Cairo , capital of Egypt , is called the “city of 1000 minarets”. It is the largest African city, with a population of 6.8 million (metropolitan population of 16.8 million). Built along the Nile River , it plays a major role in the political, administrative, commercial and the industrial activities of Egypt . Cairo , a walled city, was created in the 10th century as the city of Califes with a rich economic and intellectual life. Al-Azhar University was created in the year 978. Many of Cairo old monuments (mosques, fortifications, tombs) reveal Islamic Art influences. Egyptian antiquities and Islamic and Coptic works of art are exhibited in Cairo ’s museums. 
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I'm going Cairo,Egypt in early December for 3 days by myself, any ideas where to stay and what to see (apart from pyramids oibviously)? is it pretty safe for a sensible woman alone? Thanks!
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Travel Tips from people who've been to Cairo

I’ve travelled a lot around the world – my country counter is now over 30.  One thing I’ve noticed throughout my travels is that the quality of driving around the world varies considerably.  I’ve devised my own award for the worst offenders – the Juan Manuel Fangio Award for Outstanding Defensive Driving.  

Let me explain.


Case Study Number One: Italian Drivers

I have a theory that the amount of religious paraphernalia on a car’s rear view mirror is a reliable indication of how crap the drivers are.  The more crucifixes, rosary beads, or evil eyes wrapped around the mirror, the more dangerous the driving is.  I first tested this theory in Italy.

By heritage, I am half Sicilian (on my mother’s side) and half Northern Italian (my old man’s side).  A recent visit to Italia was a home-coming of sorts for me, even though I had never been here before in a physical sense.  However, my first encounter with my Italian heritage was to be – the traffic.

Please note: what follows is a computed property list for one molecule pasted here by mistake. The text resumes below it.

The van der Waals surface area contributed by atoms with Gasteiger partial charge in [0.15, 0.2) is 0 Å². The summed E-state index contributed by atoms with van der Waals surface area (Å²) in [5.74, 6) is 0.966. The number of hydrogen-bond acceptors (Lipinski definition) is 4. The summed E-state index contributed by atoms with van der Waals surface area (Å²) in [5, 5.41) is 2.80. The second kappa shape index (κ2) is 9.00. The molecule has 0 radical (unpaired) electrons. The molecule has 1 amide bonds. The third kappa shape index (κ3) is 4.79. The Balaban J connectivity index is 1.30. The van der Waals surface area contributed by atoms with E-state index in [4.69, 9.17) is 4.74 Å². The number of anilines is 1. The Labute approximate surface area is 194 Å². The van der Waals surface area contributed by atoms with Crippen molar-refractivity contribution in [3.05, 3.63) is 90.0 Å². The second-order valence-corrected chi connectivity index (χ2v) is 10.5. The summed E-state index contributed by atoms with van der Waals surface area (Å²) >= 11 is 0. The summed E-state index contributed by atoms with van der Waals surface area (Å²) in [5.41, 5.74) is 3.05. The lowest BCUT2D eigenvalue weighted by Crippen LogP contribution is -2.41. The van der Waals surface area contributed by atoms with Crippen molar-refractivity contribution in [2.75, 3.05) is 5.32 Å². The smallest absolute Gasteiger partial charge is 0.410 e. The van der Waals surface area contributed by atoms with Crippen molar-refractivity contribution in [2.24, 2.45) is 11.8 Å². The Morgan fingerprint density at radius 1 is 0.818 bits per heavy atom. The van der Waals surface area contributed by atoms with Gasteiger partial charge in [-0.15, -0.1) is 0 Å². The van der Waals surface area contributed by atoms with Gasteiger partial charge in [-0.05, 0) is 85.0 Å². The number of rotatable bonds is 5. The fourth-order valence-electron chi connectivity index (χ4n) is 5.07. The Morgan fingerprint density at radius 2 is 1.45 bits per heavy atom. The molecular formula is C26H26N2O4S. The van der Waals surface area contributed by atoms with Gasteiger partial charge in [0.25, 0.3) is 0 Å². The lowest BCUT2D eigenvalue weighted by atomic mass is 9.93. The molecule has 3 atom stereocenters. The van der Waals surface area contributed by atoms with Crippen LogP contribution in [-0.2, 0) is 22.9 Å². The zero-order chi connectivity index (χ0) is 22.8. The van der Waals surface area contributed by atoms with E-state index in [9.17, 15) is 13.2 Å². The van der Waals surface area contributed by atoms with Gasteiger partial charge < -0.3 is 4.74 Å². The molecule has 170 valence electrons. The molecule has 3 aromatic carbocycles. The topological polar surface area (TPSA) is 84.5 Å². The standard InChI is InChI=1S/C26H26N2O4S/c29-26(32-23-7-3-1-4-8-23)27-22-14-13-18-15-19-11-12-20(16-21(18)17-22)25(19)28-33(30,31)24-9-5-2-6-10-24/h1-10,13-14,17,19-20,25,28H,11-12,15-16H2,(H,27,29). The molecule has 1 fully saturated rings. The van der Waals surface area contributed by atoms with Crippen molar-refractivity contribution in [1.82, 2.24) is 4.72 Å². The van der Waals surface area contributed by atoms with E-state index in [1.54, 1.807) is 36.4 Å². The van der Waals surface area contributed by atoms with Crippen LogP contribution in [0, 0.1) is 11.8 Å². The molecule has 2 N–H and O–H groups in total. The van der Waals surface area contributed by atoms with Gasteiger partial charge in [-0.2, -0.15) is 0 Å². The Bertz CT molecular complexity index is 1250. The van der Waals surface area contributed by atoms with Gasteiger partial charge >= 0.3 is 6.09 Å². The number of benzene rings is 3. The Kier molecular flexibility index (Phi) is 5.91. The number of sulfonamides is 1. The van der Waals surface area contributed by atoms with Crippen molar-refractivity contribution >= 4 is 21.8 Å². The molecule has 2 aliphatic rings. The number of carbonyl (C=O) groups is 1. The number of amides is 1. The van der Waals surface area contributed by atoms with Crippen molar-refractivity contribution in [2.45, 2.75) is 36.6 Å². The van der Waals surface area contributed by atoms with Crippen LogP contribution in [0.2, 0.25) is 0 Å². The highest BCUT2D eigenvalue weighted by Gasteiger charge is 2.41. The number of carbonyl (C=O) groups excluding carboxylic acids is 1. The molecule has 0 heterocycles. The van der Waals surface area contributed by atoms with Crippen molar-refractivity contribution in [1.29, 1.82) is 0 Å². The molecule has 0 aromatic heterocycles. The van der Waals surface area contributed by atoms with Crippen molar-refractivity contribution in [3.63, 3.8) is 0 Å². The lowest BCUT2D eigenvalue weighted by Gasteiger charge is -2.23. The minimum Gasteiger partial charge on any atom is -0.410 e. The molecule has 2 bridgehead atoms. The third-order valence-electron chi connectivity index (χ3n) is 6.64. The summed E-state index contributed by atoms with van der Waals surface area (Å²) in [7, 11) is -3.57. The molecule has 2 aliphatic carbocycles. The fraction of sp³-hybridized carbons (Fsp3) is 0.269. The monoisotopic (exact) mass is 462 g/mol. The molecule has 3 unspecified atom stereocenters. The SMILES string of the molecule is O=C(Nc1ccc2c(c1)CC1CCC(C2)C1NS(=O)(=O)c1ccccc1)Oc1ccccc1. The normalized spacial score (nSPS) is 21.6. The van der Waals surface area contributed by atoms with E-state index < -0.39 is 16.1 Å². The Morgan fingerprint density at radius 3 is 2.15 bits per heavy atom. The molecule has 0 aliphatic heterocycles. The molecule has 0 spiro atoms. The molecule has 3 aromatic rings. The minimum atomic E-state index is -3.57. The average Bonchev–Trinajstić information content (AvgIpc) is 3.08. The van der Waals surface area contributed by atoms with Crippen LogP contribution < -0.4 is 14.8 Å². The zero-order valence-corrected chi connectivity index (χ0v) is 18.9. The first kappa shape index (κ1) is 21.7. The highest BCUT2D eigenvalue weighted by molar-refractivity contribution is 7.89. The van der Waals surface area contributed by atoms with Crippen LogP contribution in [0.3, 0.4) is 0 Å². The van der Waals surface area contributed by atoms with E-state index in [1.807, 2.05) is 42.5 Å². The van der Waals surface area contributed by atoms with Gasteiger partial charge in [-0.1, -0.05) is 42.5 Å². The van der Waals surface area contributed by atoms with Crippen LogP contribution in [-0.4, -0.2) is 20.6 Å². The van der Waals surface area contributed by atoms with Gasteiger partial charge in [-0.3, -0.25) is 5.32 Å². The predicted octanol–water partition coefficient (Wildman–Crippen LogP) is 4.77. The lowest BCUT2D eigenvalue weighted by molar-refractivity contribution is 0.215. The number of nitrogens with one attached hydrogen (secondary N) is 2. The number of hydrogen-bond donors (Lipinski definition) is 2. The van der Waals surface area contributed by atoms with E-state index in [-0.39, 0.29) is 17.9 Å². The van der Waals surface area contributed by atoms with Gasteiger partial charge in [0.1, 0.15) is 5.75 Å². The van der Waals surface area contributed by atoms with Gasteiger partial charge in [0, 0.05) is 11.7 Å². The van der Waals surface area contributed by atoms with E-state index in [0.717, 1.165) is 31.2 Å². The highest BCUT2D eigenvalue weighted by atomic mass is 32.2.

The city of Rome was my first exposure to the chaotic Latino driving that was the bane of the Italian stereotype; however, there was no myth to bust – the drivers are completely bonkers.  The roads are an extension of the Monza Formula One race track.  Collisions result from a reckless apathy for general traffic laws and probably from gawking at gorgeous women walking down the street.  Merging is a competition, not a mutual effort; road signs and traffic lights are merely ornamentation.  Moped riders manoeuvre in ways that I would not attempt on a Play Station. 

Drivers will tailgate, wildly waving their hands as if to signify an emergency – as if there is always a pregnant woman about to deliver a baby that would spoil the immaculately-kept interior of the Fiat, that was probably about to fall apart from poor build quality.  I thought maybe Italians were fearful of being late for the latest christening, hot date or lunch at mama and papas.

I concluded that they simply enjoyed dicing with death for kicks. 

Italy’s rating on the Crazy Driver Index (out of 10) – 7.


Case Study Number Two: Egyptian Taxis

Here is some great advice – one should refuse to enter a Cairo taxi, even if one really needs to.  I learnt this fact the hard way within a day of arriving in Cairo.  The essential activity of trying to see the city unfortunately necessitated the use of unregistered and barely-roadworthy vehicles to complete this task successfully.  I’m not sure what side of the road these taxis drive on, because they use the ENTIRE road.  From this harrowing experience, I have devised my own facts about Cairo taxis:

  • My previous stated theory that high volumes of religious paraphernalia decorating a rear view mirror directly relates to the driver’s recklessness was indeed confirmed once again – Egyptian taxis seemed to have enough evil eyes and prayer beads to reduce the car’s centre of gravity below the potholed tarmac;